You'll notice we also expose the Blessed Sacrament and end with Benediction. The men's schola is of varying experience and talent, and it has been shaky at times. But overall the process and prayer has proven very rewarding! As to the copyright questions, I am ignorant. Because we are not distributing or selling the booklets, nor photocopying anything, I haven't taken the time to checking out the bogglingly confusing details of getting permission from multiple sources.

If you or anyone else finds answers to these questions, feel free to pass them on to me! Lent 5 Vespers II. My choir has sung it for thirty-five years in Latin, to be sure, but with some of the provisions you mention.

Concerning the psalmody, the cursus in the OF is shorter for any individual day, but over the month requires the mastery of more psalms; we considered going over to the OF, but thought that three "psalms" made for a rather short office; one person said "Why drive ten minutes each way for a twenty-minute office? The regulation of the office is not nearly so explicit as for the Mass; for those without a canonical obligation to the office, any form is acceptable.

We follow the OF calendar in general, but with a bit of mixture, since most of the days correspond; thus, we observe Epiphany on the Sunday, but for the three Sundays before Lent we follow the old rite.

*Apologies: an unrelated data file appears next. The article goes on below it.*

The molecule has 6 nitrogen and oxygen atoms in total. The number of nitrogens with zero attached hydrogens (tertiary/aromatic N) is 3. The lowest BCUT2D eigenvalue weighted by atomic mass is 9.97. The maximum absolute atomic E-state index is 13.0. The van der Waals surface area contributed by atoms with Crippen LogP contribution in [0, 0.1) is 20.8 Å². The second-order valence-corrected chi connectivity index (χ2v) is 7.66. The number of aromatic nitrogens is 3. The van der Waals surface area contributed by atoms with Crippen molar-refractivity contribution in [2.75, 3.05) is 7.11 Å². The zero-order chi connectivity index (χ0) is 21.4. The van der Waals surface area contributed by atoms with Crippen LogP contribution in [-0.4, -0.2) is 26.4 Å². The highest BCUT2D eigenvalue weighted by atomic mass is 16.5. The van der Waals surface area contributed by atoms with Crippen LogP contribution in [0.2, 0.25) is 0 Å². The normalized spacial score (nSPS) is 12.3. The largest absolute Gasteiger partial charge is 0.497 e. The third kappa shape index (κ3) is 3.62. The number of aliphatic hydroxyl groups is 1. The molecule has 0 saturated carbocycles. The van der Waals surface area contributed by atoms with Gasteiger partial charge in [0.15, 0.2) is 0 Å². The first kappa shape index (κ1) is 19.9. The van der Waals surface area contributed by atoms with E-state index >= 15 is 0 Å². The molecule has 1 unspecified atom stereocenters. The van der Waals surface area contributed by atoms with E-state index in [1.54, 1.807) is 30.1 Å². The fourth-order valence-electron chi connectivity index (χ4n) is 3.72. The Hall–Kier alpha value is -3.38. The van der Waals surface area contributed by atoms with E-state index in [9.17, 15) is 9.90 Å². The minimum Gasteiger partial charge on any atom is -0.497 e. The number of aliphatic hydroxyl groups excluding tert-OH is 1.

The solutions to this problem are quite simple. Since we have stayed with the Latin, there have been no questions of copyright.

I am extremely heartened to hear of new Vespers being sung in quite a few places. It is also healthy that both forms of the office be practiced, experienced, and reflected upon. You will see some of my reservations about the new Antiphonale Romanum in the forthcoming issue of Sacred Music; still, it is very much worth the effort to make it work for Vespers. I hope you will keep us informed on your progress. Jahaza March Posts: Pedro, can you drop me an e-mail my e-mail is in my profile.

I'd like to hook you up with some other folks working on the same thing here in NYC so that y'all don't duplicate efforts. Not that you have to work together, but even if you don't want to, you probably don't want to end up doing the same thing in churches 2 blocks apart.

AlVotta March Posts: Here in MN, singing everything with Benediction and the Marian Antiphon it takes us about 40 minutes. Pierre March Posts: Pedro, I know that, if you do not want to recopy the music of the Antiphonale Romanum, you can ask Solesmes to sell you the images of the gregorian music that you find in the Antiphonale.

You can buy a digital copy of the images you need, and then you can pay a small fee for reproduction, according to the number of persons more or less that uses the images.

I encourage you very much in your project. I have looked at the file you posted. Well done and interesting. The antiphons will be literally translated, while the palms are going to be both in latin and in Italian, so that faithful can sing the psalmody in latin or in italian.

But the experiment have been done already and there are more and more people coming to sung vespers. Blessings Fr. Thank you all for your helpful and encouraging responses.